THE CROKE PARK PAY deal has been rejected this afternoon.
Members of SIPTU rejected the Croke Park deal by 53.7 per cent to 46.3 per cent, despite a recommendation from the union’s leadership that the deal be accepted.
The move makes SIPTU the tenth union to vote against the deal, while five have accepted it.
SIPTU president Jack O’Connor said the vote reflected the sense of grievance among public service workers.
“They feel they are shouldering the lion’s share of the post-crisis adjustment while the wealthy are not contributing anything remotely approaching their capacity to do so,” he said.
We urge the Government not to proceed with legislation to cut the pay of public service workers and it would inevitably precipitate a major confrontation.
Where all the public sector unions currently stand:
Several of the country’s largest unions announced the results of their members’ ballots today.
The Irish Nurses and Midwives Organisation (INMO) recorded the biggest opposition to the deal with 95.5 per cent of members voting against it and just 4.5 per cent voting in favour.
INMO General Secretary Liam Doran said its members had found the Croke Park proposals to be “deeply flawed”.
It is emerging, based on the results from other public service unions, that these proposals do not enjoy sufficient support as a majority of unions look like they are set to reject them.
Against this background it is imperative that, in the first instance, the ICTU adopts a strategy which will maintain a cohesive and collective approach, on this issue.
IMPACT said this afternoon that its members voted by 56 per cent to 44 per cent to accept the extension to the Croke Park deal, with a turnout of 65 per cent.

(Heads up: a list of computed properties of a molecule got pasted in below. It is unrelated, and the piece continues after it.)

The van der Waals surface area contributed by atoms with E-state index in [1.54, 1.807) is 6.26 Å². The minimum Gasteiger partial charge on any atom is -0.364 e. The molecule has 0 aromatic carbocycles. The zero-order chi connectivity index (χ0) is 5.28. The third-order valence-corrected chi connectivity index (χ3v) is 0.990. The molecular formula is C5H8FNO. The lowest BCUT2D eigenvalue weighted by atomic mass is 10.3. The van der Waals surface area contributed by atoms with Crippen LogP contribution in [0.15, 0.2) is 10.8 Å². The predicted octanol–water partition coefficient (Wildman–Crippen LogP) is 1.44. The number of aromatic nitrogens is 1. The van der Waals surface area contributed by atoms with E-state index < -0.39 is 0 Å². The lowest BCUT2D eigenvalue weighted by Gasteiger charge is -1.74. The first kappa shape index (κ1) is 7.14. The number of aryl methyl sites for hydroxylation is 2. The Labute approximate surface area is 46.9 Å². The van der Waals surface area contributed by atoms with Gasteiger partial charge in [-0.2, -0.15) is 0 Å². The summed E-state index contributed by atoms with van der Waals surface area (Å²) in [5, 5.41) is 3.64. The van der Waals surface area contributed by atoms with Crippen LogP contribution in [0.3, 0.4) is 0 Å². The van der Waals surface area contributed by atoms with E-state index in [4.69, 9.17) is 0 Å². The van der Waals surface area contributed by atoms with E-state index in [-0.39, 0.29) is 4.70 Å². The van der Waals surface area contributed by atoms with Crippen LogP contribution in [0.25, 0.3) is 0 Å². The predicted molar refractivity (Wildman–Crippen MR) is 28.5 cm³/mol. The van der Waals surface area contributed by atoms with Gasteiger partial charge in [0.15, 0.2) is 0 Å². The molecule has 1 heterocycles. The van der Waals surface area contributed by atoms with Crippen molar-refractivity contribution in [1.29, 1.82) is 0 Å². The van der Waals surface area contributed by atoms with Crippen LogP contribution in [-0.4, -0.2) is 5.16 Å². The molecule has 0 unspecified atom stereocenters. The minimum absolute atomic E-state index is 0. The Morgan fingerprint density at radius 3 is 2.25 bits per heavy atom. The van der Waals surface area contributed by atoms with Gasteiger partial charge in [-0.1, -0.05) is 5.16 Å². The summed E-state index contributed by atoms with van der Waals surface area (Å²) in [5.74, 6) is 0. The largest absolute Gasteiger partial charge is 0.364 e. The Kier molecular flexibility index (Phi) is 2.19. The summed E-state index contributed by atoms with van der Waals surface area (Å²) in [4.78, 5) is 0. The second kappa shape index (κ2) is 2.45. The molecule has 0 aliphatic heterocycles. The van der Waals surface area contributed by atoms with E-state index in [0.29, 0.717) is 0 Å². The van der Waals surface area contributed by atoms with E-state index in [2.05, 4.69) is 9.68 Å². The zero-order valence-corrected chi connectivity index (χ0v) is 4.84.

General secretary of IMPACT Shay Cody warned the government to heed the significance of the tight vote.
“IMPACT recommended this deal to members because we believe it to be the best option available in a very bad situation,” he said.
Unite announced earlier that its 6,000 members had voted by 84 per cent to 16 per cent to reject the pay deal.
“The vote is loud and clear that these proposals are bad for workers, bad for everyone that relies on money being spent and bad for Ireland,” said Unite Regional Secretary Jimmy Kelly.
The Irish Medical Organisation (IMO) have also rejected the proposal, with 92 per cent of its members voting against the deal. The turnout was 43 per cent.
The director of industrial relations at the IMO, Steve Tweed, said that the vote “was a very strong endorsement for the strategy of the IMO leadership who had walked out of the talks at the LRC before the proposals were agreed”.
The INTO also rejected the proposals.
Earlier, the Public Service Executive Union (PSEU) which represents executive grades in the civil service announced that its members had voted to accept the deal, with 61 per cent in favour and 39 per cent against. Just under 7,000 union members voted in the ballot.
The Prison Officers’ Association – whose executive had recommended a Yes vote after winning a ‘side deal’ to preserve some premium payments in exchange for extra flexibility – also said its members had approved the deal.
A number of unions including Unite, the INMO, the CPSU and the IMO have said they will not be bound by the deal if it goes ahead after their members have rejected it. Speaking today, Jimmy Kelly of Unite said the union would respect the vote by its members.
“We now have to follow through the wishes of our members and will do so by standing against any attempt by Government to railroad imposed cuts through a technical device at the ICTU or legislation that would tear up any basis of trust that exists between worker and employer,” Kelly said.
The Public Services Committee of the Irish Congress of Trade Unions will meet tomorrow to discuss the ratification of the deal.
If accepted, the Croke Park 2 deal would run for three years, starting this July, and would seek to save a total of €1 billion through cuts in pay and allowances and increases in working hours.
The Irish Federation of University Teachers, the Civil Public and Services Union and the Association of Higher Civil and Public Servants all rejected the deal yesterday.
At a glance: What’s in the proposed public pay deal >